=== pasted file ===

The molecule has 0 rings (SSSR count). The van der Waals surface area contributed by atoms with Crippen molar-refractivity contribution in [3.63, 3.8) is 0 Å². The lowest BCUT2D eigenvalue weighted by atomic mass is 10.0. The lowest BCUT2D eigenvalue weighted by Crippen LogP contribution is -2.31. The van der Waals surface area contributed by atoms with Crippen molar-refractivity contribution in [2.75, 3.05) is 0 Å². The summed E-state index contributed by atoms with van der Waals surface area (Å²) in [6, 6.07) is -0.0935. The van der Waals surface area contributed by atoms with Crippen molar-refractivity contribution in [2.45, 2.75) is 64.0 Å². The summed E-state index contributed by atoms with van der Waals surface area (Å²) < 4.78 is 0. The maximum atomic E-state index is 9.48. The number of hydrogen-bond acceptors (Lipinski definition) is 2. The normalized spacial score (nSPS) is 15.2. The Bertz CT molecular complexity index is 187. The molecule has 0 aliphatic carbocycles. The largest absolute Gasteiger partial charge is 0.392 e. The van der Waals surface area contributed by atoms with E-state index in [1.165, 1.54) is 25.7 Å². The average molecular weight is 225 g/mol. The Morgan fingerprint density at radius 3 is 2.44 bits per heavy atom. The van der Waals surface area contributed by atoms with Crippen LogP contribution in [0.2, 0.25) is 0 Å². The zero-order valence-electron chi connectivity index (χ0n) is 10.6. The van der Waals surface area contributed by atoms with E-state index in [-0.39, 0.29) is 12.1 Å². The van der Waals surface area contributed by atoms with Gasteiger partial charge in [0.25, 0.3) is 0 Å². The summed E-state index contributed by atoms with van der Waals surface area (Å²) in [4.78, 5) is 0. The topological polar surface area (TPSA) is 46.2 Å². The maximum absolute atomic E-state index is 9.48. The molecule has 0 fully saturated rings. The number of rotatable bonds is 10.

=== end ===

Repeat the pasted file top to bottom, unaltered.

The molecule has 0 rings (SSSR count). The van der Waals surface area contributed by atoms with Crippen molar-refractivity contribution in [3.63, 3.8) is 0 Å². The lowest BCUT2D eigenvalue weighted by atomic mass is 10.0. The lowest BCUT2D eigenvalue weighted by Crippen LogP contribution is -2.31. The van der Waals surface area contributed by atoms with Crippen molar-refractivity contribution in [2.75, 3.05) is 0 Å². The summed E-state index contributed by atoms with van der Waals surface area (Å²) in [6, 6.07) is -0.0935. The van der Waals surface area contributed by atoms with Crippen molar-refractivity contribution in [2.45, 2.75) is 64.0 Å². The summed E-state index contributed by atoms with van der Waals surface area (Å²) < 4.78 is 0. The maximum atomic E-state index is 9.48. The number of hydrogen-bond acceptors (Lipinski definition) is 2. The normalized spacial score (nSPS) is 15.2. The Bertz CT molecular complexity index is 187. The molecule has 0 aliphatic carbocycles. The largest absolute Gasteiger partial charge is 0.392 e. The van der Waals surface area contributed by atoms with E-state index in [1.165, 1.54) is 25.7 Å². The average molecular weight is 225 g/mol. The Morgan fingerprint density at radius 3 is 2.44 bits per heavy atom. The van der Waals surface area contributed by atoms with Crippen LogP contribution in [0.2, 0.25) is 0 Å². The zero-order valence-electron chi connectivity index (χ0n) is 10.6. The van der Waals surface area contributed by atoms with E-state index in [-0.39, 0.29) is 12.1 Å². The van der Waals surface area contributed by atoms with Gasteiger partial charge in [0.25, 0.3) is 0 Å². The summed E-state index contributed by atoms with van der Waals surface area (Å²) in [4.78, 5) is 0. The topological polar surface area (TPSA) is 46.2 Å². The maximum absolute atomic E-state index is 9.48. The molecule has 0 fully saturated rings. The number of rotatable bonds is 10.